Pearson correlation analysis also showed that TC, TG and LDL-c were positively associated with SUA level and HDL-c was negatively correlated with SUA level, which was concordant with previous studies [13, 27]. While HbA1c was negatively correlated with SUA level in our study. A growing body of evidence has pointed out that the relationship between HbA1c and SUA was affected by gender and glucose level [30,31,32]. Previous studies have shown that HbA1c was negatively associated with SUA level in males, but positively associated with SUA level in females [30, 31]. Wei et al. indicated that HbA1c was positively correlated with SUA in subjects with normal glucose level but negatively correlated with SUA in T2DM patients . Decreased SUA level may be caused by increased renal excretion of UA in the presence of hyperglycemia.
Several hypotheses about the mechanism by which how PrFT affected the SUA level were proposed. First, when perirenal fat grows into the renal sinus, various renal structures, including the medullary vasa recta and tubules, can be compressed by the increased renal interstitial fluid hydrostatic pressure, reducing blood and tubular flow through the distensible loop of Henle. The decreased tubular transit velocity and medullary blood flow may likely promote uric acid reabsorption. These findings may likely provide an explanation for the gradual increase of SUA level . In addition, excessive free fatty acids released from perirenal fat may lead to renal lipotoxicity by both endocrine and paracrine pathways. Third, previous animal experiments have reported that perirenal fat damaged renal vascular endothelial dysfunction through increasing oxidative stress and activating inflammatory molecular pathways [33, 34].
Our study had several limitations. First of all, this study did not assess different lifestyles, dietary habits, which may influence the SUA level. In addition, the renal resistive index, which can reflect the hemodynamic characteristics and renal function, was not calculated in our study. Furthermore, in our study, the measure of PrFT and PnFT was not validated with computed tomography, while previous studies had reported that ultrasonography and computed tomography have a good correlation in the measure of PrFT and PnFT [35, 36].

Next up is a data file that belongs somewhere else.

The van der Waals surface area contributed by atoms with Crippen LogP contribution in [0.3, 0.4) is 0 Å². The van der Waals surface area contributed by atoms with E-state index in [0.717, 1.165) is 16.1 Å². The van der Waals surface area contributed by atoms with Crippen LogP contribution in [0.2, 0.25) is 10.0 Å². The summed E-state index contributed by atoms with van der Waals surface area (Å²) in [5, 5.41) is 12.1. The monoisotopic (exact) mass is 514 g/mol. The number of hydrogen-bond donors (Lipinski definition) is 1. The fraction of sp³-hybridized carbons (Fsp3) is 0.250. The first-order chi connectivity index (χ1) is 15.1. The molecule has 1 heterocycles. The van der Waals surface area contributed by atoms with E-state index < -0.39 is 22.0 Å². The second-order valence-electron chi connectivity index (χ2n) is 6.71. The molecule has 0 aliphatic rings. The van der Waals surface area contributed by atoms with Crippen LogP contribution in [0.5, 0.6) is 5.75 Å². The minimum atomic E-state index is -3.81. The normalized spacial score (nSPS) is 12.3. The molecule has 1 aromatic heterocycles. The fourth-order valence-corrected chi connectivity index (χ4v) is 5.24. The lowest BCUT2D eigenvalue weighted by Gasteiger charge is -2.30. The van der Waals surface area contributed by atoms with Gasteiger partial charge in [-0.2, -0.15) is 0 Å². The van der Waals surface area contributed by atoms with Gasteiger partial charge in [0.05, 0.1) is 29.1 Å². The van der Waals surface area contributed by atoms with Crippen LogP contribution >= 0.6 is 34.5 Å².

In conclusion, PrFT was independently and positively associated with SUA level in patients with T2DM. This indicated that PrFT maybe an important indicator of hyperuricemia in patients with T2DM. In clinical practice, the measurement of perirenal fat may be helpful to find the population with high risk of hyperuricemia. Moreover, reducing the mass of perirenal fat maybe a new therapy for the treatment of hyperuricemia.
Availability of data and materials
The datasets analyzed during the current study are not publicly available due to some incomplete work of our team but are available from the corresponding author on reasonable request.
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The authors acknowledge Dr. Yang Han and laboratory personnel (Dr. Zongwei Wang and Dr. Xiaobo Wang) who contributed to the data collection and their help with the study.
The authors declare no funding was received for this study.
Ethics approval and consent to participate
The procedures were in accordance with the Helsinki Declaration. The study protocol was approved by the Ethics Review Committee of Beijing Luhe Hospital. Written informed consents were obtained from all participants involved in the study.
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Table S1. The clinical characteristics of the study population in different renal function. Table S2. The clinical characteristics of the study population in different genders. Table S3. The clinical characteristics of the study population in different BMI groups. Table S4. The sensitivity and coefficient of variation of parameters in the study. Figure S1. Ultrasound image of PrFT and PnFT. Figure S2. The correlation between the left PrFT and right PrFT. Figure S3. The correlation between the left PnFT and right PnFT. Figure S4. The visualization of correlation matrix between PrFT and PnFT and other Parameters in patients with type 2 diabetes mellitus.
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Yang, Y., Ma, Y., Cheng, Y. et al. The perirenal fat thickness was independently associated with serum uric acid level in patients with type 2 diabetes mellitus. BMC Endocr Disord 22, 210 (2022). https://doi.org/10.1186/s12902-022-01081-9
- Perirenal fat thickness
- Paranephric fat thickness
- Serum uric acid
- Type 2 diabetes mellitus